Wednesday, September 10, 2014

What if Wednesday: The German-American War of 1902

The title is a tad misleading, but I want to talk about the secret German plans to invade America almost two decades before World War I, as reported last week by George Dvorsky at io9 (whose work I have linked to on numerous occasions). A brief background, essentially Kaiser Wilhelm II had dreams of gobbling up Latin America, but to do that he needed to get the United States out of the way. He ordered the German military to come up with a plan to invade the United States and several proposals were drafted between 1898 and 1903. As history tell us, however, no such plan was put into action...but what if it had?

I am not going into too many details about why the war would happen, how it would be fought and who would won. Coverage of these plans and the expected result can be found not only in Dvorsky's article but also in Edmund Morris' Theodore Rex (and I am not talking about the Whoopi Goldberg movie) and Robert Conroy's 1901. I think we can skip pass this issue by saying Germany would have ultimately lost. Its fleet would be defeated and its soldiers would be forced to surrender after being left trapped a half a world away surrounded by hostile forces. What I really want to talk about is what happens next.

The United States would come out the war feeling elated having defeated not just one, but two, European empires. This victory also wouldn't have the moral ambiguity of the Spanish-American War. The United States was attacked and they defended themselves. Whoever was president at the time, McKinley or Roosevelt, would be able to ride the popularity surge to get whatever policy they wanted adopted with almost unanimous approval. Presumably certain measures would have to take precedence. Fear of another invasion would mean money spent on more troops, more ships and more fortifications along the East Coast.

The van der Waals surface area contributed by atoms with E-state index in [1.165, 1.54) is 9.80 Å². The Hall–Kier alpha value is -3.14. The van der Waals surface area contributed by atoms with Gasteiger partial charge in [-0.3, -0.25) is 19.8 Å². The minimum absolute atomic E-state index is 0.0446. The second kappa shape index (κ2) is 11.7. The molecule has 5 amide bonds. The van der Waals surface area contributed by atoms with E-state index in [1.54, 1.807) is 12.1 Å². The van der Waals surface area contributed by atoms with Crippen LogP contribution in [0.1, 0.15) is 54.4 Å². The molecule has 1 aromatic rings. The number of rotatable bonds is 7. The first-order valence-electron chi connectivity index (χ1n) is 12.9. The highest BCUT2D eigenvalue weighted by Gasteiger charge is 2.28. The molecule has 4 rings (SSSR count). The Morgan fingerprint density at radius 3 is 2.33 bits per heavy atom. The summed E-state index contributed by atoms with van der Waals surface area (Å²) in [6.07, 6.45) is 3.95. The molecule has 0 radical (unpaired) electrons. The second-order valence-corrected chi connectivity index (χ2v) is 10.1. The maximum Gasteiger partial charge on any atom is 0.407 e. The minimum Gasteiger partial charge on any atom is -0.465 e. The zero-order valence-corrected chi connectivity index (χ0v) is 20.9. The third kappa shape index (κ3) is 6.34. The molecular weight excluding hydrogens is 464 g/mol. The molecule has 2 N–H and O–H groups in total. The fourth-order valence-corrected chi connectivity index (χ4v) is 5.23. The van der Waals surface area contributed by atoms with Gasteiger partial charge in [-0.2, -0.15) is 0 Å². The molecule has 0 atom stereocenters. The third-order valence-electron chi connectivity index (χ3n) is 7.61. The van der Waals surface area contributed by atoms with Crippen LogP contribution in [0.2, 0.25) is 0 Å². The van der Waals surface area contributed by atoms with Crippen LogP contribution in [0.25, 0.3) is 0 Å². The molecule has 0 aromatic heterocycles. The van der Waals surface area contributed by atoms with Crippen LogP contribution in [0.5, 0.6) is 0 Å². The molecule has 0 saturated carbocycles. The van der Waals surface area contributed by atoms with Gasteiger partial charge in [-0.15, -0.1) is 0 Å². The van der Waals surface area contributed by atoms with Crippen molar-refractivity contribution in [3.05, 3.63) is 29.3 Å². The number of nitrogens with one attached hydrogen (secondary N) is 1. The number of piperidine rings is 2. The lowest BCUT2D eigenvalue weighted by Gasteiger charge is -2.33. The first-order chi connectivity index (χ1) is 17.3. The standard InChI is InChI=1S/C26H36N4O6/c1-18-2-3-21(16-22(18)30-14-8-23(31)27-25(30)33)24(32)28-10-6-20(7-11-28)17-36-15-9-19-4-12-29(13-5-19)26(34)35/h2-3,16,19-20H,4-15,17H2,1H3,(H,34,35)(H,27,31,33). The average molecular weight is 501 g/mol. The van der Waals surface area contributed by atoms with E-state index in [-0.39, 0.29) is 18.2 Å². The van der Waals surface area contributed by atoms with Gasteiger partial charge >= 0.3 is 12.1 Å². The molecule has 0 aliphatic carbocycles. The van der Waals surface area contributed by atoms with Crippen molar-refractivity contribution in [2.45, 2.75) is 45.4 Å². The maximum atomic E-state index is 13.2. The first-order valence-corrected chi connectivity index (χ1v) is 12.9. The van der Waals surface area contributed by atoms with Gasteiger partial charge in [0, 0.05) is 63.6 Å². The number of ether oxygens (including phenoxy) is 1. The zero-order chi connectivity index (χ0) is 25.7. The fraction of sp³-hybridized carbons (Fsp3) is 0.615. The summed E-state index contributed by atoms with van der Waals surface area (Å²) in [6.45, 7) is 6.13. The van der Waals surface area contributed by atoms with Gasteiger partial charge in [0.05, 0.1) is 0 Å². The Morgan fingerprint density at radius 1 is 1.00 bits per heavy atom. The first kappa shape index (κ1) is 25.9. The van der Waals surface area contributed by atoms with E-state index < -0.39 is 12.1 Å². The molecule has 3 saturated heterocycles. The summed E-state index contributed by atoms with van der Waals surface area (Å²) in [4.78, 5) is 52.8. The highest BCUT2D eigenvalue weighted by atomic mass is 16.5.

We may even see a more interventionist version of the Roosevelt Corollary to defend the western hemisphere from future invasions. There may be increased interventions into Latin America affairs and we may even see America taking a larger role in governing struggling countries. Outright annexation is probably unlikely, but formal protectorates and commonwealths like Puerto Rico aren't out of the question.

Meanwhile, across the Atlantic, Germany would be humiliated. The Kaiser and the military would lose a lot of prestige and perhaps the Reichstag would take advantage of the situation to gain more power. The Social Democratic Party would see a growing support among the populace and could potentially turn Germany into a constitutional monarchy and end the rising militarism. Of course the military, not wanting to lose their influence, could just stage a coup, but then again after such a humiliating defeat against America, they may lack the popular support to pull it off.